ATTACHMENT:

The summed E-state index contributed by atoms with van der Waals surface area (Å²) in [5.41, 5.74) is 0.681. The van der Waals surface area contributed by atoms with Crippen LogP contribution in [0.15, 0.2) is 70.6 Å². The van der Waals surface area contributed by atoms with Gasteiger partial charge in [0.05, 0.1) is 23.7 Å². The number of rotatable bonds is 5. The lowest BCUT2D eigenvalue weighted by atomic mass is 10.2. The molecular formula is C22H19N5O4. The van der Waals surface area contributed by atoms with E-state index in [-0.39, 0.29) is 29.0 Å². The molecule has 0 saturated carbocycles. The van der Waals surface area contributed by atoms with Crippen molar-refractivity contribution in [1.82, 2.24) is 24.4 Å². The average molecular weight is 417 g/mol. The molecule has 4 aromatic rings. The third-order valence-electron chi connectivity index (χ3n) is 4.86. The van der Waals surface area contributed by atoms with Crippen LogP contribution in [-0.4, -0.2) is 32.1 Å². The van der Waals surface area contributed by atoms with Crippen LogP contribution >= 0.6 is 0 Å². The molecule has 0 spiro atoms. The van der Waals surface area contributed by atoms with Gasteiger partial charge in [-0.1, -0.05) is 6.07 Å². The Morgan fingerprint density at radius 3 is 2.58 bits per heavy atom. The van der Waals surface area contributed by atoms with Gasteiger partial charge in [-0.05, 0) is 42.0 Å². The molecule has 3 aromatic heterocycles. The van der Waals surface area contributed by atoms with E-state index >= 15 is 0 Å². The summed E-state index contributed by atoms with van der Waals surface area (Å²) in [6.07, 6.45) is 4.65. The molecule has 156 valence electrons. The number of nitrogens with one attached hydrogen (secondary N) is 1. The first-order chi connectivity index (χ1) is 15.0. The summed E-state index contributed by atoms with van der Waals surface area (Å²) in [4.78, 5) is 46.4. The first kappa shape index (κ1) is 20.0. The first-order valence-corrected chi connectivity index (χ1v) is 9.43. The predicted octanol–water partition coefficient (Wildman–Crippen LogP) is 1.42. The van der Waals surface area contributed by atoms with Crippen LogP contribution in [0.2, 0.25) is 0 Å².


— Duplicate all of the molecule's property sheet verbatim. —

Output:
The summed E-state index contributed by atoms with van der Waals surface area (Å²) in [5.41, 5.74) is 0.681. The van der Waals surface area contributed by atoms with Crippen LogP contribution in [0.15, 0.2) is 70.6 Å². The van der Waals surface area contributed by atoms with Gasteiger partial charge in [0.05, 0.1) is 23.7 Å². The number of rotatable bonds is 5. The lowest BCUT2D eigenvalue weighted by atomic mass is 10.2. The molecular formula is C22H19N5O4. The van der Waals surface area contributed by atoms with E-state index in [-0.39, 0.29) is 29.0 Å². The molecule has 0 saturated carbocycles. The van der Waals surface area contributed by atoms with Crippen molar-refractivity contribution in [1.82, 2.24) is 24.4 Å². The average molecular weight is 417 g/mol. The molecule has 4 aromatic rings. The third-order valence-electron chi connectivity index (χ3n) is 4.86. The van der Waals surface area contributed by atoms with Crippen LogP contribution in [-0.4, -0.2) is 32.1 Å². The van der Waals surface area contributed by atoms with Crippen LogP contribution >= 0.6 is 0 Å². The molecule has 0 spiro atoms. The van der Waals surface area contributed by atoms with Gasteiger partial charge in [-0.1, -0.05) is 6.07 Å². The Morgan fingerprint density at radius 3 is 2.58 bits per heavy atom. The van der Waals surface area contributed by atoms with Gasteiger partial charge in [-0.05, 0) is 42.0 Å². The molecule has 3 aromatic heterocycles. The van der Waals surface area contributed by atoms with E-state index >= 15 is 0 Å². The summed E-state index contributed by atoms with van der Waals surface area (Å²) in [6.07, 6.45) is 4.65. The molecule has 156 valence electrons. The number of nitrogens with one attached hydrogen (secondary N) is 1. The first-order chi connectivity index (χ1) is 15.0. The summed E-state index contributed by atoms with van der Waals surface area (Å²) in [4.78, 5) is 46.4. The first kappa shape index (κ1) is 20.0. The first-order valence-corrected chi connectivity index (χ1v) is 9.43. The predicted octanol–water partition coefficient (Wildman–Crippen LogP) is 1.42. The van der Waals surface area contributed by atoms with Crippen LogP contribution in [0.2, 0.25) is 0 Å².